Boys describes something that sounds almost unimaginable today. Community action, participatory planning, squatting, workers’ cooperatives and technical support centers, a heyday when public money was abundant. Much of Matrix’s work was funded by the Greater London Council, chaired by left-wing politician and later London Mayor Ken Livingstone. In 1986, then British Prime Minister Margaret Thatcher abolished the Council.
One of the Matrix projects was the groundbreaking Jagonari Educational Resource Center, an educational center in the eastern London borough of Whitechapel. Matrix worked for a group of South Asian women – and with them. The cooperative gave workshops with models that could be dismantled and asked women to bring photos of buildings from their countries of origin that they liked. And she organized a “brick picnic” walk to find out which building materials and colors would be favored by future users.
The education center, which was completed in 1987 and now houses a day-care center, integrated numerous Asian influences that deliberately have no connection with Hindu or Islamic symbolism. This included decorative metal grilles over the windows. Visually interesting, they also offered security. Mosaic patterns around the doors, squat toilets and for the cookware after meals together, sit-in sinks for cleaning large pots – all parts of the building are also wheelchair accessible, a rarity at that time.
“They understood exactly what we needed without patronizing or judging,” wrote customer Soma Ahmed three decades later in an ardent homage to Matrix. The occasion was the support of an (ultimately unsuccessful) application for a retrospective award of the RIBA gold medal for architecture. “We said what we needed in the building: protection, security and childcare that took into account the cultural and religious needs of women and at the same time dispelled some myths, especially about Muslim women. You were exactly the right contact person for this. “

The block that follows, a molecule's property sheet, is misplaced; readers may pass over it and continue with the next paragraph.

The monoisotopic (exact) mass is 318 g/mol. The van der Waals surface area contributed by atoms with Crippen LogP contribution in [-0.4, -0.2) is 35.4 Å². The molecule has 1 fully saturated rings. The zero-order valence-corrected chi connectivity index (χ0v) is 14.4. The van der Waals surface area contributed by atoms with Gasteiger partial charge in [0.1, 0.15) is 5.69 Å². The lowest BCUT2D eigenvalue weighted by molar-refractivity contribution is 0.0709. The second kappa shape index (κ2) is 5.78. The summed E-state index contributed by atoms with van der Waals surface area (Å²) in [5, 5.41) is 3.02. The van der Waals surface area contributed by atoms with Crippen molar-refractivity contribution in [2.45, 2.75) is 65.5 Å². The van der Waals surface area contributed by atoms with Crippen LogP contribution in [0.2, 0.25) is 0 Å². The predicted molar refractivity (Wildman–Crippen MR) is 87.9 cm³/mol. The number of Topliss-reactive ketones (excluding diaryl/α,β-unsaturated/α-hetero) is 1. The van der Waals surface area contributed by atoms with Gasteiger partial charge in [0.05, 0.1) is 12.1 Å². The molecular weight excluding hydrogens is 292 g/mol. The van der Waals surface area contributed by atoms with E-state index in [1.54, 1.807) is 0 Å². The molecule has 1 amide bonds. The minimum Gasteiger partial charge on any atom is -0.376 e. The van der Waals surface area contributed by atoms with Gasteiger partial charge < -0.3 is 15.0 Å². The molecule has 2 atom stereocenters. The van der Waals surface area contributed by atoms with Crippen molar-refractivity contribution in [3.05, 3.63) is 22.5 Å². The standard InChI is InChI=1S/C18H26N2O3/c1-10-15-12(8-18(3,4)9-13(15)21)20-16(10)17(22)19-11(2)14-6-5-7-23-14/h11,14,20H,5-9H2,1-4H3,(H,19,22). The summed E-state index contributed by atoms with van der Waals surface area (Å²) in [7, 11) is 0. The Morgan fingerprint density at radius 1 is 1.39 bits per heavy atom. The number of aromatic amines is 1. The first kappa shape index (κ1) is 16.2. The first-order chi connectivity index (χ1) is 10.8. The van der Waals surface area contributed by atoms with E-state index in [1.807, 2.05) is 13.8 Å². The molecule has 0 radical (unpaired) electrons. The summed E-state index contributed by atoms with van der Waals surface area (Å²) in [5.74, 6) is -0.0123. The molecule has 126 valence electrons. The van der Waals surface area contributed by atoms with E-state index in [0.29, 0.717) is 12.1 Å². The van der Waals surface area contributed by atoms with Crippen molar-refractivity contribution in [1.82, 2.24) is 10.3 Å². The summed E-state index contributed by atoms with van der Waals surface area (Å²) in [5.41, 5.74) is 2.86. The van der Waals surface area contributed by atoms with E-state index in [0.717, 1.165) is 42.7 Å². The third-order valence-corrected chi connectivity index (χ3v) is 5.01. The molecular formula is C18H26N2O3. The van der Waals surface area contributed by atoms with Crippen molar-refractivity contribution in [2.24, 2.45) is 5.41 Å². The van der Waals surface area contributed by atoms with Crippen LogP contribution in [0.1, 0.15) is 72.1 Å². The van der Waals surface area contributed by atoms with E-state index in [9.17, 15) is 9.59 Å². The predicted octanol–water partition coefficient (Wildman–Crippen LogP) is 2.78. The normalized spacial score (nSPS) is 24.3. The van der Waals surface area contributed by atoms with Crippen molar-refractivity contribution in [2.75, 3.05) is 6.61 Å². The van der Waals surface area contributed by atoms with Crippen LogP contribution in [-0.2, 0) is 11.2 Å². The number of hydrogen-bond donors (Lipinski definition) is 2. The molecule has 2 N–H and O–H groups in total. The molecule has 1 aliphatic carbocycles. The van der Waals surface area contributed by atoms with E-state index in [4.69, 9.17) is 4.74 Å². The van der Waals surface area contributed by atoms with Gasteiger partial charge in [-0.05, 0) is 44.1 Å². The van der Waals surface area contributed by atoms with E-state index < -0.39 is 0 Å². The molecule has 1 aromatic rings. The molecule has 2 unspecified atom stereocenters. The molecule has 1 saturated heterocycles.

What exactly is feminist architecture? That was a question Matrix was sometimes asked. How is a city designed and built by women different from others? From Boys’ point of view, that doesn’t matter. The cooperative did not propagate a feminist aesthetic, but a certain way of looking, listening, planning and designing that takes into account the very different needs and desires of people, one that embodies “the richness of our diverse ways of life in the world”. It is also about who is able to build this world. A large part of Matrix’s work was publications, instructions and events on professions, training and further education paths in the construction industry. The members of the cooperative, the number of which varied between twelve and 16, all received the same salary. As public sector funding ran out, the model became less and less viable. The Matrix members turned to other things – from science to running restaurants to opening their own architectural offices. But their brief sparkling moment should inspire future generations. In the past few years in particular, the work of this cooperative has been rediscovered. The demand is so great that Matrix’s landmark 1984 book, long out of print, Making Space: Women and the Man Made Environment, is being reissued this year.
The last section of the exhibition at the Barbican presents architects, artists and filmmakers who carry on the spirit of the collectives, such as the 1989 born artist Winnie Herbstein, who works in Glasgow. In her film installation Studwork (Fachwerk) from 2018, she smashes stereotypes about gender roles in manual activities with the wrecking ball. Socio-politically motivated works by architecture firms such as Muf and Public Works, lobby groups such as Part W and Black Females in Architecture and the feminist design collective Edit, which is responsible for the clever structure of the exhibition, will also be shown. Even if there are no longer any full money pots from the public purse, ways are shown here to create space for excluded, marginalized voices.
In Matrix ‘words: “Consciously or unconsciously, designers or planners work within the framework of the ideas of how society works, who or what is valued, who does what and who is moving where.” The question is: who will included, whose values are prioritized and what kind of world do we want to create?
The exhibition How We Live Now can be seen until December 23 at the Barbican Arts Center in London